sticks the cards on the whiteboard in sequence. e.g.: Continue until the 10th picture
card is done. Pupils are asked to count on in ones from 1 to 10. The activity is repeated.
(ii) Descending Order Teacher flashes picture cards and the corresponding number
cards in descending order, (i.e. 10 to 1). Pupils count the objects in the picture cards
and say the numbers. Teacher sticks the cards on the whiteboard in sequence. e.g.:

20. TOPIC 1 NUMBERS 0 TO 10 20 Continue until the first picture card is done. Pupils
are asked to count back in ones from 10 to 1. The activity is repeated. (b) Slide Show (i)
Ascending Order Pupils are presented a series of slides (PowerPoint presentation):
Teacher asks pupils to count and say the number name, e.g. „one‰. Teacher clicks a
button to show the second stage and asks pupils to count and say the number.

21. TOPIC 1 NUMBERS 0 TO 10 21 Continue until the 10th stage. Repeat until the pupils
are able to count on in ones from 1 to 10. (ii) Descending Order Teacher repeats the
process as above but in descending order (i.e. 10 to 1). Teacher presents another slide
show, see Figure 1.8: Figure 1.8: Number ladder (c) Teacher Distributes a Worksheet (i)
Jump on the Number Blocks Teacher asks pupils to sing the ÂNumbers Up and DownÊ
song while jumping on the number blocks around the pond, that is, counting on or
counting back again and again! „Let us sing the ÂNumbers Up and DownÊ song together‰
(see Figure 1.9). Figure 1.9: Number blocks

22. TOPIC 1 NUMBERS 0 TO 10 22 (ii) Arranging Pupils in Sequence Teacher selects


two groups of 10 pupils and gives each group a set of number cards, 1 to 10, see Figure
1.10. Teacher asks them to stand in front of the class in groups. Teacher asks both
groups to arrange themselves in order. The group that finishes first is the winner. The
losing group is asked to count on and count back the numbers in ones. Repeat the game.
Figure 1.10: Number cards (iii) Going Up and Down the Stairs Pupils are asked to count
on in ones while going up the stairs and count back in ones while going down the stairs.
As a mathematics teacher, you have to generate as many ideas as possible about the
teaching and learning of whole numbers. There is no „one best way‰ to teach whole
numbers. As we know, the goal for children working on this topic is to go beyond simply
counting from one to 10 and recognising numerals. The emphasis here is developing
number sense, number relationships and the facility with counting. The samples of
teaching and learning activities in this topic will help you to understand basic number
skills associated with childrenÊs early learning of mathematics. They need to acquire
ongoing experiences resulting from these activities in order to develop consistency and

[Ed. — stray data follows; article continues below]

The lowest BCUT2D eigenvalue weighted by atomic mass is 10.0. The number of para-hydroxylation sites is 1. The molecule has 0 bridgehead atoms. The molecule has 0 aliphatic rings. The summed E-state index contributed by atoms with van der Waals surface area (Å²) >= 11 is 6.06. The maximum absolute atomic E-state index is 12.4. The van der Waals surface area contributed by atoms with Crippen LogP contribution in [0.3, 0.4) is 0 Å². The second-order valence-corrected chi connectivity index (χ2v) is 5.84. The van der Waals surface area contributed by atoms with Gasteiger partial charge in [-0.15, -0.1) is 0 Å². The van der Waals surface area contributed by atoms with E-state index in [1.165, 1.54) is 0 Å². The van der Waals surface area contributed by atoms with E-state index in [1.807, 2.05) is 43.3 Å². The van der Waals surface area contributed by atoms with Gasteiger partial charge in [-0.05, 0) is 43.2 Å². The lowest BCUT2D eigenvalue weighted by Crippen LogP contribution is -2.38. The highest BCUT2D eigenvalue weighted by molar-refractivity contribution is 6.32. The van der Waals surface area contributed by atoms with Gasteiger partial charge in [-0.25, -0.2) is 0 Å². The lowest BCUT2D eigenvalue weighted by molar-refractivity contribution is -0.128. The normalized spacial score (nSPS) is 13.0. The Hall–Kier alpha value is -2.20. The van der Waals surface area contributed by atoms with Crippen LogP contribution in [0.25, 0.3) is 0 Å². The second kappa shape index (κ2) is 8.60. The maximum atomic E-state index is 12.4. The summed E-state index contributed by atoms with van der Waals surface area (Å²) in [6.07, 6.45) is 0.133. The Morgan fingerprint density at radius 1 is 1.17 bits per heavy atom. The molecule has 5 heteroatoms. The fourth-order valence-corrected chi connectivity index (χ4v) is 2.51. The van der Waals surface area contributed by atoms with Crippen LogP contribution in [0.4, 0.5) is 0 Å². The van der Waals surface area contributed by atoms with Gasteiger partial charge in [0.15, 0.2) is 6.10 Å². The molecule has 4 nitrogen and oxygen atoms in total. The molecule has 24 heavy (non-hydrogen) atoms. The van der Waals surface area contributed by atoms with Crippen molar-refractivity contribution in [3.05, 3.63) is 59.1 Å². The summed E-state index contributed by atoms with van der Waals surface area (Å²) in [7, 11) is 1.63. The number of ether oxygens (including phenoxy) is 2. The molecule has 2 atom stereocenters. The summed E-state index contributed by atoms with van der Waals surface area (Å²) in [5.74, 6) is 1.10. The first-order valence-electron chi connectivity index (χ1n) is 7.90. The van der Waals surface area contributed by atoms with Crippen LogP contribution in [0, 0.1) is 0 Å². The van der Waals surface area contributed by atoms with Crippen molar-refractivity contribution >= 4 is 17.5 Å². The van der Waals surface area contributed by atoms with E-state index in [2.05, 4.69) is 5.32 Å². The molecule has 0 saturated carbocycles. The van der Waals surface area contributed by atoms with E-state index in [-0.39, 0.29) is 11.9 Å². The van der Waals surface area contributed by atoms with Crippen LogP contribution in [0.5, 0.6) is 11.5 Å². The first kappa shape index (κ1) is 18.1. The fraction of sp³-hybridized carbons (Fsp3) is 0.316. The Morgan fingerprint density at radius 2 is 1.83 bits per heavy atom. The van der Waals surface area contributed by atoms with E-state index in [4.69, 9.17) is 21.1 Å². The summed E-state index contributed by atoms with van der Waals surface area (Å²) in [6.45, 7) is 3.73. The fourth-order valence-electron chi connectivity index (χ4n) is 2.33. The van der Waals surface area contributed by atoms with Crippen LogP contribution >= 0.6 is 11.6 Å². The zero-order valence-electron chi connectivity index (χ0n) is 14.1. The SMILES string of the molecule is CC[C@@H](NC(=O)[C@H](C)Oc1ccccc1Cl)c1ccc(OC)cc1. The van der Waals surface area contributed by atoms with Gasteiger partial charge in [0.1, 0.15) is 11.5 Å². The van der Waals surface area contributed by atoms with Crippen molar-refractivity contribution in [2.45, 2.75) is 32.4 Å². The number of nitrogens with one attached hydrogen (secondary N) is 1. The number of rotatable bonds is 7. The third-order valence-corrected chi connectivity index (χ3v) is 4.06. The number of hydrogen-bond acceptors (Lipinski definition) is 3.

accuracy with counting skills.

23. TOPIC 1 NUMBERS 0 TO 10 23 Ascending order Descending order Digit Early


numbers Number Numeral One-to-one matching correspondence Pre-number Concepts
Seriation Whole numbers 1. Describe the chronological development of numbers from
ancient civilisation until now. Present your answer in a mind map. 2. Teaching number
concepts using concrete materials can help pupils learn more effectively. Explain. 1.
Pupils might have difficulties in understanding the meaning of 0 and 10 compared to the
numbers 1 to 9. Explain. 2. Learning outcomes: At the end of the lesson, pupils will be
able to count numbers in ascending order (1 to 9) and descending order (9 to 1) either
through: (a) Picture cards first and number cards later; or (b) Number cards first and
picture cards later. Suggest the best strategy that can be used in the teaching and
learning process of numbers according to the above learning outcomes.

24. TOPIC 1 NUMBERS 0 TO 10 24 APPENDIX Busy People One busy person sweeping
the floor Two busy people closing the door Three busy people washing babyÊs socks
Four busy people lifting the rocks Five busy people washing the bowls Six busy people
stirring ÂdodolÊ Seven busy people chasing the mouse Eight busy people painting the
house Nine busy people sewing clothes Resource: Pusat Perkembangan Kurikulum
Numbers Up and Down I'm learning how to count, From zero up to ten. I start from
zero every time And I count back down again. Zero, one, two, three, Four and five, I
say. Six, seven, eight and nine, Now I'm at ten ~ Hooray! But, I'm not finished, no not
yet, I got right up to ten. Now I must count from ten back down, To get to zero again!
Ten, nine, eight, seven, Six and five, I say. Four, three, two, one, I'm back at zero ~
Hooray! Resource: Mary Flynn's Songs 4 Teachers

25. TOPIC 1 NUMBERS 0 TO 10 25 WORKSHEET How many seeds are there in each
apple? Count and write the numbers.

26. Topic 2 Addition within 10 and Place Value LEARNING OUTCOMES By the end of
this topic, you should be able to: 1. Identify the major mathematical skills related to
addition within 10 and place value; 2. Recognise the pedagogical content knowledge
related to addition within 10 and place value; and 3. Plan teaching and learning activities